Entering through the Ballarat Street entrance, there is a small foyer framed by tongue and grove panelling. Above is a barrel vaulted ceiling, covered in copper. This foyer opens out into two dining areas on the left and right. The dining area towards the southwest includes a fireplace with a wooden mantelpiece and stone fireplace. The dining area to the north east includes several booths as well as tables.
In front of the entrance foyer is a reception counter. An old safe sits behind the counter and the till is placed on top. At the rear of the counter is a heavy iron door, which is left open. It leads to the former strongroom, and has a barrel vaulted ceiling. This is now a small dining area.
Beyond these dining areas, is an open bar space. It includes a new bar and a recent stone fireplace. Similar to the other dining spaces, it is lined with original tongue and groove panelling up to the mid-point of the wall. A single door leads to an outside entertainment space fronting Stanley Street. A door in the northwest elevation leads to public toilets in the adjacent new build. Double wooden doors beside the bar lead to original spaces which have been converted into a commercial kitchen.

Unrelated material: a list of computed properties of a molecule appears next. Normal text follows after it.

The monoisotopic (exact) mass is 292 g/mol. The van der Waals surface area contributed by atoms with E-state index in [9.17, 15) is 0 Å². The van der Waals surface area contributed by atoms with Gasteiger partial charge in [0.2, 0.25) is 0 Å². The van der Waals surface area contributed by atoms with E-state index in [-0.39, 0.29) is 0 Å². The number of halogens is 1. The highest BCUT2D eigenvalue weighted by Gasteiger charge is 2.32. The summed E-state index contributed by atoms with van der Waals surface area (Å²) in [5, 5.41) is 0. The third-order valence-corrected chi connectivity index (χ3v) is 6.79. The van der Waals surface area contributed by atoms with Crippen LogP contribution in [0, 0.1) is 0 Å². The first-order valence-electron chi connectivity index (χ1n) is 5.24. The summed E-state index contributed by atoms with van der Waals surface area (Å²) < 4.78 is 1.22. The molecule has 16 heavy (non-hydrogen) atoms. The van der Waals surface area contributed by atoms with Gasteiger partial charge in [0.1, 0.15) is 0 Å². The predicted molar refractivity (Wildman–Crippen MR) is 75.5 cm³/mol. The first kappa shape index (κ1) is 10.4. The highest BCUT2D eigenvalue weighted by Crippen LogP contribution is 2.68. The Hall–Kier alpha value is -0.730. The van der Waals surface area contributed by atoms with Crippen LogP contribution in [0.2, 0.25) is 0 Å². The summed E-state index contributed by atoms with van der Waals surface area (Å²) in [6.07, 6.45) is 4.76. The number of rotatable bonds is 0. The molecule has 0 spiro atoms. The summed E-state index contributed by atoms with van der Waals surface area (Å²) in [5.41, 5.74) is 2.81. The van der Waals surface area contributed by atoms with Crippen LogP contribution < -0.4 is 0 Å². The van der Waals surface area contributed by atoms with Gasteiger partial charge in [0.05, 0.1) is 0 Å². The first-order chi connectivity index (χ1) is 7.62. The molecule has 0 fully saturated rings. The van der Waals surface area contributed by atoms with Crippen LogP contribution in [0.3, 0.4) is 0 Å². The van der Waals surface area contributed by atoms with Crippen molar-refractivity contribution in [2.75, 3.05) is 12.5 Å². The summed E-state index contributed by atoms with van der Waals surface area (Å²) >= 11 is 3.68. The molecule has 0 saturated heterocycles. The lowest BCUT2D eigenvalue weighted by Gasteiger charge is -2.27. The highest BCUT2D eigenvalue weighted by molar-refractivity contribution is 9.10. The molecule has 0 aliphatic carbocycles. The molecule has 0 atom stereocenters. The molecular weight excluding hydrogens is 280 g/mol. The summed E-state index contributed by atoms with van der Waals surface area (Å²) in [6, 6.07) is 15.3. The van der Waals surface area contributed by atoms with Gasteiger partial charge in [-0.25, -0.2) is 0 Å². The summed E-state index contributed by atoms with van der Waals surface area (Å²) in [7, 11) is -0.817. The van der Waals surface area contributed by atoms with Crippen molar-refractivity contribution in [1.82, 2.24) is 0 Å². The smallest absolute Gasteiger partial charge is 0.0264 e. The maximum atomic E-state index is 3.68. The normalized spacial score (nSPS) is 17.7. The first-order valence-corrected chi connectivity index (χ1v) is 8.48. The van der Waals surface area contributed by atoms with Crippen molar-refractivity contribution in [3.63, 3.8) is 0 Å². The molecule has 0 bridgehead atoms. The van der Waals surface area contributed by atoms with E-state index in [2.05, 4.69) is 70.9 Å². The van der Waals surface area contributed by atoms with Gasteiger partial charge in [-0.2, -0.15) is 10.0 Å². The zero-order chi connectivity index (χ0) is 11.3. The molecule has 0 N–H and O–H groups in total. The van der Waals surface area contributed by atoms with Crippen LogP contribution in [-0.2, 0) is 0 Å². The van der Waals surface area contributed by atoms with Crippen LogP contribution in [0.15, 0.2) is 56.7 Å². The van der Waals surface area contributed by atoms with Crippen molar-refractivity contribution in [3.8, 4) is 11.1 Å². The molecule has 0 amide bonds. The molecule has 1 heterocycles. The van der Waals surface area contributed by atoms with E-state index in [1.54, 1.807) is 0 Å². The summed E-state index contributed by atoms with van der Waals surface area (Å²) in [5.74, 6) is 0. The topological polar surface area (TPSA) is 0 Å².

1880 - 1881
1950 - 1959
Altered to office space
Restoration and refit into a restaurant and bar
Schist, timber, limestone
20th March 2013
Report Written By
F.W.G Miller, Golden Days of Lake County, 5th edn, Christchurch, 1973
John Stacpoole, Colonial Architecture in New Zealand, Wellington, 1976
Jonathan Mane-Wheoki, ‘Burwell, Frederick William’, Southern People: a dictionary of Otago Southland biography, Dunedin, Longacre Press in association with the Dunedin City Council, 1998.
A fully referenced registration report is available from the Otago/Southland Office of the NZHPT.
Please note that entry on the New Zealand Heritage List/Rarangi Korero identifies only the heritage values of the property concerned, and should not be construed as advice on the state of the property, or as a comment of its soundness or safety, including in regard to earthquake risk, safety in the event of fire, or insanitary conditions.